The public relations push comes as the Army and Marines, which absorb the brunt of the casualties in Iraq, encounter one of their worst periods in recruitment.
Among their initiatives:
- Four new "influencer" TV ads by the Army, aimed at moms, dads, coaches and ministers. The ads air this month.
- A decision to pair Army recruiters with Iraq and Afghanistan veterans on visits to the homes of potential recruits. The idea: Tell parents "the Army story," says Army spokeswoman Lt. Col. Pamela Hart.
- A nine-minute video, "Parents Speak," in which parents of Marines say the Corps has been good for their children.
- A direct-mail campaign by the Marines to parents of high school juniors and seniors. The Marines highlight the benefits of joining and ask for an opportunity to talk to the students' parents about a military career.
Studies for the Army show parents are the top obstacles to recruiting. "Opposition to ... military service is increasing significantly among both moms and dads," says a study of 1,200 potential recruits by the firm Millward Brown.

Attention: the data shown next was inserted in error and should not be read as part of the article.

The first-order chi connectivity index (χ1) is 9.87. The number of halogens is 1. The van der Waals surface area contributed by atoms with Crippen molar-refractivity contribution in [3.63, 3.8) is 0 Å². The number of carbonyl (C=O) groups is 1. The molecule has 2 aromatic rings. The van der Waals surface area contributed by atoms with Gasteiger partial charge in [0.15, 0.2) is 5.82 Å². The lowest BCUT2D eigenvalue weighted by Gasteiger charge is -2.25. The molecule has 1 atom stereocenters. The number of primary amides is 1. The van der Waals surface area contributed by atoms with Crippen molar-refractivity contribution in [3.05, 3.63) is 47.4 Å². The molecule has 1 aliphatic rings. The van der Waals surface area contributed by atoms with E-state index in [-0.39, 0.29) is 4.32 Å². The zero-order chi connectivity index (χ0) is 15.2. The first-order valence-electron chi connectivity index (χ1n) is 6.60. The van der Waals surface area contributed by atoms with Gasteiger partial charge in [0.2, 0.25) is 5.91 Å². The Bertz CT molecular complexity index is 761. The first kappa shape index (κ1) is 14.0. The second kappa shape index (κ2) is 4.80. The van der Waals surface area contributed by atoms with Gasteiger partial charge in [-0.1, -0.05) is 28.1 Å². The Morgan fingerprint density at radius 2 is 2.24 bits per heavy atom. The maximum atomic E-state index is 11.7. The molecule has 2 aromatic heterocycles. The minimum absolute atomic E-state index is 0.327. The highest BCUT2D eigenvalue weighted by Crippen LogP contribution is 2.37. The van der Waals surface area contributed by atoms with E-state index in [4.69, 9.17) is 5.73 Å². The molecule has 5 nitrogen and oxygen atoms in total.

Another look at potential recruits, by GfK Custom Research, found that the biggest influences in candidates' decisions to join were mothers, named by 81% of respondents, followed by fathers, at 70%.
I wouldn't be half the person I am today without my military service. I used to always say I'd want my children to follow in my footsteps.
But that was before we made a habit of unprovoked wars of aggression.
The best way to talk parents into letting their children join the service? Stop using them as cannon fodder in unecessary wars waged for political expediancy. You see, in wars like Bush's, the bodybags don't seem worth the sacrifice to your average parent.
But hey, if the Army and Marines want a heck of a PR score to encourage parents to sacrifice their children, here's how to do it. It's a guaranteed winner:
Have the Bushes -- all of them with military-aged children and grandchildren -- ship their kids off to basic training.
by kos Tue Apr 5th, 2005 at 15:01:37 MDT